Film Noir Series: Double Indemnity (1944)
My editor has gone back to school, which would normally mean fewer posts coming through, since his insignificant human brain requires time to process and edit my ramblings into something readers might care to see. Fortunately, however, he and I are enrolled in a Film Noir class for this month, which requires daily journal entries about the films we watch. They will be necessarily brief but hopefully with enough insight density to make them worthwhile. Just don’t tell my editor’s professors that a tiger is writing all of his journal entries, and we’ll be ready to begin.
Billy Wilder and Raymond Chandler’s adaptation of the hardboiled novel Double Indemnity exists where American exuberance pulls everything askew. Scenes are often starkly lit and broken up by bars of light filtered through Venetian blinds, imprisoning the characters in their interiors. These stylistic tropes, endemic to film noir in all of its incarnations over the decades, almost seem to dictate the themes and textual storytelling as much as the other way around. Just as lines are a physical presence, imposing themselves on the characters, they almost seem aware of them, ruminating at length on railroad tracks, trolley rides, and other lines. However, despite the highly fatalistic narrative, where the audience is given the end ahead of time and can only follow the plot’s string until it runs out with the inevitable ruin of the murderers, the world of this film is more bent than straight. More than once, characters comment on the fact that whether a given statement is true or not is less important than how useful or harmful it is. Given that our protagonist, Walter Neff, is a salesman, this is altogether appropriate.
From here, I would like to comment on three critical threads–”tracks” if you will–that caught my attention throughout Double Indemnity.
1. The film’s setting in Los Angeles places it in a place that is at once civilized and within living memory of wilder times. As Walter remarks to Phyllis, people in those days said that all native-born Californians were from Iowa. Los Angeles is a perfect backdrop for this sordid drama, both because of the nearness of Hollywood –put to more explicit effect in another noir, Sunset Boulevard–and its placement on a place that is only freshly civilized. Like Walter himself, whose walls play host to images of tribalistic and exaggerated masculinity, Los Angeles is not quite tame.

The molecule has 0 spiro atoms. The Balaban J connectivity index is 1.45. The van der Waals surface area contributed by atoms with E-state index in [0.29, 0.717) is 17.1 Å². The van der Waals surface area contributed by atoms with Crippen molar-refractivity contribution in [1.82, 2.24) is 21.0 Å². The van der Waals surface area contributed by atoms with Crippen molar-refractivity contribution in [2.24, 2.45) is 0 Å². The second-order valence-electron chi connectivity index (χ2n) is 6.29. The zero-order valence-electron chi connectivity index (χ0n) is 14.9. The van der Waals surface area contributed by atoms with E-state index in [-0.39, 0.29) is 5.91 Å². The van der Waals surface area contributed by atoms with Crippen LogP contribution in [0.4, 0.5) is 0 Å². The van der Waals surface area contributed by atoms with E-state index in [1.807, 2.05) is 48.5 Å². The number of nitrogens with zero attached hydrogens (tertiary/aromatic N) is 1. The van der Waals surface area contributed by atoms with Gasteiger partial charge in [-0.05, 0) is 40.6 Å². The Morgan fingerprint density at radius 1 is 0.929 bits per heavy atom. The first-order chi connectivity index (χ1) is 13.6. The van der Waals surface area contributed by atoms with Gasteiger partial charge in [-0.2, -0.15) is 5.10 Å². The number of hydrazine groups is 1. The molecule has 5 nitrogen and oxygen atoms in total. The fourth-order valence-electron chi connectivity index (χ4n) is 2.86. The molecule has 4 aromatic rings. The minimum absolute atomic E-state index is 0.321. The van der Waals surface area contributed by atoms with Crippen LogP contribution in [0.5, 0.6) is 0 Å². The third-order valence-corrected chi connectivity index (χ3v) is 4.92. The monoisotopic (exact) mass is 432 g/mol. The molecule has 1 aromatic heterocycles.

2. African American characters are rarely seen, especially in the hermetically-sealed corporate workplace Walter and his coworkers inhabit. However, they do appear to wash Walter’s car and guide him onto the train. Though these depictions are of a piece with a far more explicitly racist time, and reflects the way class in America is often structured according to race, the general psychological and visual instability of the film, and of its central characters, renders even these racial hierarchies suspect within the narrative. Walter, after all, embodies so much that is traditionally thought of as entwined with America’s golden years: virility, excelling in commerce, willing to solve problems at the point of a gun. Crucially, however, we are never meant to idolize him, and in fact understand him to be a complete villain, even outmoded. Murder on a train? How very Wild West!
3. Money is the lifeblood of the plot here in many ways. Consider that Neff’s job consists of commoditizing people’s well-being, or rather exploiting the insecurity of their private property and lives. Even people are easily exchanged for cash if the proper policies are taken out. I am not too reassured by the presence of morally eagle-eyed claims adjustors like Keyes, either. Of course, the money in this film becomes saturated with sexual desire, blood, and corruption, but the genius of the film is in how it shows the pursuit of money, the pursuit of women (which are twinned in the first part of our “hero’s” confession), and the pursuit of murder are all intertwined, not accidental partners.